Academic journal article World Review of Political Economy

Structural Unemployment in Brazil in the Neoliberal Era

Academic journal article World Review of Political Economy

Structural Unemployment in Brazil in the Neoliberal Era

Article excerpt

Abstract: The Brazilian economy is historically characterized by an unequal economic and social structure. Over the years, given this economic and social structure, the Brazilian economy developed without solving its main problems. This has created barriers to both stable economic growth and improvements in the living conditions of the population. Even though the industrial sector between 1930 and 1970 increased its investment, growth and output rates, reinforcing its structure and proportion in the gross domestic product, unemployment and income inequality have remained as structural characteristics of the Brazilian economy. The crisis in the 1980s and the neoliberal policies in the 1990s strengthened these problems, especially through the increase in the unemployment rate and in the informal sector, and with the deregulation of the labor laws. The Brazilian government only started to pay attention to those problems from the Lula government onwards, implementing public policies to promote improvements in the labor market. However, high unemployment rates, low wages and income inequality still remain as structural problems in the Brazilian economy. Based on these aspects, the article will analyze structural unemployment in Brazil over the last ten years, pointing out and trying to understand the problems and trends. The discussion developed by Karl Marx in Capital concerning the relative surplus population and the reserve army will be the theoretical approach on which that analysis will be based.

Key words: structural unemployment; relative surplus population; neoliberalism; labor policies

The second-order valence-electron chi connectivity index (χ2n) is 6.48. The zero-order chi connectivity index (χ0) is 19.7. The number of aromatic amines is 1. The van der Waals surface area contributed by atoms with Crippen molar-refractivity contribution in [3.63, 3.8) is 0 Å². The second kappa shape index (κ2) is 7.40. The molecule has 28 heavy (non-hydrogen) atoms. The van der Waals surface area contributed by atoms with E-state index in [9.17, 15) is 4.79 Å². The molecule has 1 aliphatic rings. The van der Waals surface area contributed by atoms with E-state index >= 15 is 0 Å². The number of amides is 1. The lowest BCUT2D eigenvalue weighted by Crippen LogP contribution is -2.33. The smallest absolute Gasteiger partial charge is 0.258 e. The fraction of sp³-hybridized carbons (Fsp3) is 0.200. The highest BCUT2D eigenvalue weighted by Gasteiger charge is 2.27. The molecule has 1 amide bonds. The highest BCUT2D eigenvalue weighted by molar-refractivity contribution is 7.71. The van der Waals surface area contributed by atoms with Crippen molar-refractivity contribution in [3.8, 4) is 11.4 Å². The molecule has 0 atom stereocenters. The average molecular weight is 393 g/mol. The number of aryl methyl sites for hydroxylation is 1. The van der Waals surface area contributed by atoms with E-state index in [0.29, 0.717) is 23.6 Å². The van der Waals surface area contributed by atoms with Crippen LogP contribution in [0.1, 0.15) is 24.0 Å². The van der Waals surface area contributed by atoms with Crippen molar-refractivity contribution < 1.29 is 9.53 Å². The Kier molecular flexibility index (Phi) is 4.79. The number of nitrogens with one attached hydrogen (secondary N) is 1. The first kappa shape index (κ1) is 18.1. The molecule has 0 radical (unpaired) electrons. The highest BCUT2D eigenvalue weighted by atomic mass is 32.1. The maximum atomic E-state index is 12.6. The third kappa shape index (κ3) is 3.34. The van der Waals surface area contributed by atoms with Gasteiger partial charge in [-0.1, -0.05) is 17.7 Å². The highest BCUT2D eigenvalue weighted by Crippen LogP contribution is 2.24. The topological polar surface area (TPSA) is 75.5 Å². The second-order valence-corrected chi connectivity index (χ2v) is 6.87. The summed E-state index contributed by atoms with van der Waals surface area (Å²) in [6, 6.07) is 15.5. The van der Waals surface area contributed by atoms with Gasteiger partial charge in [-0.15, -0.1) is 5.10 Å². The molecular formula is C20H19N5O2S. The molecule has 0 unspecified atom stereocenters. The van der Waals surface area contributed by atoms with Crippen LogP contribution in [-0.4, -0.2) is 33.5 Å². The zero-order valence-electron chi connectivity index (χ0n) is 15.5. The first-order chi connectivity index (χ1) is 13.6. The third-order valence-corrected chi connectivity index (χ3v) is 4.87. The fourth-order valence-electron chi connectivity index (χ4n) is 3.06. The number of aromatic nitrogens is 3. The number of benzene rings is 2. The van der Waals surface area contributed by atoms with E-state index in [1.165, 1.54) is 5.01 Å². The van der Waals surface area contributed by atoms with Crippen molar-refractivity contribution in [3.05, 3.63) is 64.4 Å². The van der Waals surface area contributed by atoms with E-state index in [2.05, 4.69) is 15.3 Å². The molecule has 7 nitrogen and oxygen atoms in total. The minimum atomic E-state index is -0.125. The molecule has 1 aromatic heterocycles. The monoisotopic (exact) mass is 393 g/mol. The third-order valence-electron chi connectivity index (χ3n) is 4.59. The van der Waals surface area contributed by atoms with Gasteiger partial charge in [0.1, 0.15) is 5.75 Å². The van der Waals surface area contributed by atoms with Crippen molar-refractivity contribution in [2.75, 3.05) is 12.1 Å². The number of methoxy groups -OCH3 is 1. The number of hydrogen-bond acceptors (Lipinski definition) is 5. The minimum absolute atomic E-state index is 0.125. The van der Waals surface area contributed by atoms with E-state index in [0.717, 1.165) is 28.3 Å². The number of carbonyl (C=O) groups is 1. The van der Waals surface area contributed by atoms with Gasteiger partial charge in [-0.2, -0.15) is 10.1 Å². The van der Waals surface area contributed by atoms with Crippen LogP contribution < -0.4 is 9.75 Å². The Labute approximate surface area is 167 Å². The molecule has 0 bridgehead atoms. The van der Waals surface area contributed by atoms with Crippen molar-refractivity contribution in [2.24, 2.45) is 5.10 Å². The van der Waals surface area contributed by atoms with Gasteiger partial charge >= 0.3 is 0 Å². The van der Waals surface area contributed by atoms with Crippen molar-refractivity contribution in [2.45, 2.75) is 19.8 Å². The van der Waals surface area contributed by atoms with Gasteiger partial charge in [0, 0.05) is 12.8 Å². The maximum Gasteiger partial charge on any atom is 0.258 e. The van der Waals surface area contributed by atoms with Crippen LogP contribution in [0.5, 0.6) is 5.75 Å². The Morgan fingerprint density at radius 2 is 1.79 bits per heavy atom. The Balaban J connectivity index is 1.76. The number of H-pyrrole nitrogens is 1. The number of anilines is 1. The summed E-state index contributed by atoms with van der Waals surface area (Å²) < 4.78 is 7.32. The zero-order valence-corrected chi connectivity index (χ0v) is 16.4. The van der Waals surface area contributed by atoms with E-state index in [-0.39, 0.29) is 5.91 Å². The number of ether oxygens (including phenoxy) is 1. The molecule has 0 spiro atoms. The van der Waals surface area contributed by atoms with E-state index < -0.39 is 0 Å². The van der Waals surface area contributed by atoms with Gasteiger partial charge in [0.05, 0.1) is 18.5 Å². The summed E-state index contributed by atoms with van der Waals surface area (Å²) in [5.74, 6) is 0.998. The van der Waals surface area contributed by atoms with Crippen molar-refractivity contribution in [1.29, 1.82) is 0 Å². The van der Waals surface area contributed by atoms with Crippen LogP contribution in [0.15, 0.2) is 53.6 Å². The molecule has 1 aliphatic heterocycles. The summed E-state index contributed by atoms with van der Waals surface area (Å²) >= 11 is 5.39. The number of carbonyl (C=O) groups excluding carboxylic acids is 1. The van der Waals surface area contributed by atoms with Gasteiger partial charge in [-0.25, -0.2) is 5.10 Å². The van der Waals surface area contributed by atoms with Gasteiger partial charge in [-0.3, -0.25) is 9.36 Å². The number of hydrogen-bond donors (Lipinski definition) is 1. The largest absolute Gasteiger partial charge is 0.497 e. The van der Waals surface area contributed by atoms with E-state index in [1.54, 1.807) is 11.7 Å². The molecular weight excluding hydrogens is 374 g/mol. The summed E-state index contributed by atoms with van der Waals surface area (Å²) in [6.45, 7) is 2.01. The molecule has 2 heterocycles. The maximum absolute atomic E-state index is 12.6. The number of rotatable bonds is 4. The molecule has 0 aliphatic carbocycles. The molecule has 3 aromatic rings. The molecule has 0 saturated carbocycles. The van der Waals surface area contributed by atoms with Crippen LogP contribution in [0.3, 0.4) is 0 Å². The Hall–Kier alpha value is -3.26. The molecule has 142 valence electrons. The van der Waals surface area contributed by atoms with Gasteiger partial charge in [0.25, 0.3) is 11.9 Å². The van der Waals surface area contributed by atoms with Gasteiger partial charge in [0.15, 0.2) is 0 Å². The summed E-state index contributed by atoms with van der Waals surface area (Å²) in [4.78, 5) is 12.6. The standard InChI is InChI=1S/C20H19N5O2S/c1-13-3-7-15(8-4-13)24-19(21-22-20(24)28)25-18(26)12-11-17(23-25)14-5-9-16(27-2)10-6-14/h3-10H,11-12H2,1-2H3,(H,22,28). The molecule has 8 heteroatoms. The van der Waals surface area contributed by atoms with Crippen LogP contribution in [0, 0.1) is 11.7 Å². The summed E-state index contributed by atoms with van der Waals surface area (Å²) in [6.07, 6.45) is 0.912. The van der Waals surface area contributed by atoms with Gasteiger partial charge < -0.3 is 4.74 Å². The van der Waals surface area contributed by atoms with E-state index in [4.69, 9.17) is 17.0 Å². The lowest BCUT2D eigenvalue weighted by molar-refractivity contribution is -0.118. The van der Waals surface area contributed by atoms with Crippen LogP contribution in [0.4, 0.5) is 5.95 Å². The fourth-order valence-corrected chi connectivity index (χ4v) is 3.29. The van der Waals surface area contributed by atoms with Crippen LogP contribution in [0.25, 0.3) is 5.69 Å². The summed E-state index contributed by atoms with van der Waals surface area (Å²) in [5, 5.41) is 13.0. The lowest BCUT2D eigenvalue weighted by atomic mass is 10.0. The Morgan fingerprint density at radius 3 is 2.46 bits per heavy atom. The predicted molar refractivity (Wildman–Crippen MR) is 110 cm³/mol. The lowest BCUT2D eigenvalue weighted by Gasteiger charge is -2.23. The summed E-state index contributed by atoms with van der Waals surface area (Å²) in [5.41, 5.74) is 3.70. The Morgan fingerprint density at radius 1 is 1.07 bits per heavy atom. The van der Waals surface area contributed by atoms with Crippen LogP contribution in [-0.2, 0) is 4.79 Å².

(ProQuest: Appendix omitted.)

Introduction

The Brazilian economy has, since its formation, structural characteristics that resulted in income inequality and poverty that eventually became intrinsic problems to its economic and social structure. Historically characterized by structural heterogeneity and by structural unemployment, which are the results of the uneven development of its productive sectors and also the inability to include in the labor market all of the labor force of the economically active population, the Brazilian economy came to be challenged principally by those problems that, in different moments of its history, were intensified by the results of international crisis, by the inability of the government to solve them or by the implementation of policies that, even promising to overcome those problems, did little more than exacerbate them.

If the crisis of the 1980s interrupted the process of industrial development that took place in the Brazilian economy during the period 1930-70, which transformed its economic and social structure but did not solve its longstanding problems, the neoliberal policies and globalization process in the 1990s led the economy to a situation with low inflation, but also with external vulnerability, dependency on international capital, imbalance in the balance sheet and financial fragility. Based on those conditions, it was clearly difficult to solve the problems concerning the labor market-which in fact was modified into a system characterized by flexibility of labor relations and low wages, making the work conditions of the labor class even more precarious. That was the condition of the Brazilian economy at the beginning of 2000, when unemployment, poverty and income inequality were again considered to be the main problems faced by the government.

Based on that framework, the main aim of this article is to discuss, from the Marxist approach regarding structural unemployment, the transformations in the economy and the labor market, pointing out the advances and retreats which resulted from the economic policies that had been implemented over the last ten years. To build that discussion, the article is divided into four sections. In the first section, the debate concerning the structural unemployment in the Brazilian economy is presented, with a view to trying to understand it as a problem that came on the one hand from the development of the capitalist mode of production in the periphery, and on the other hand from historical problems in the origin of the labor market, resulting in the emergence of an industrial reserve army. …

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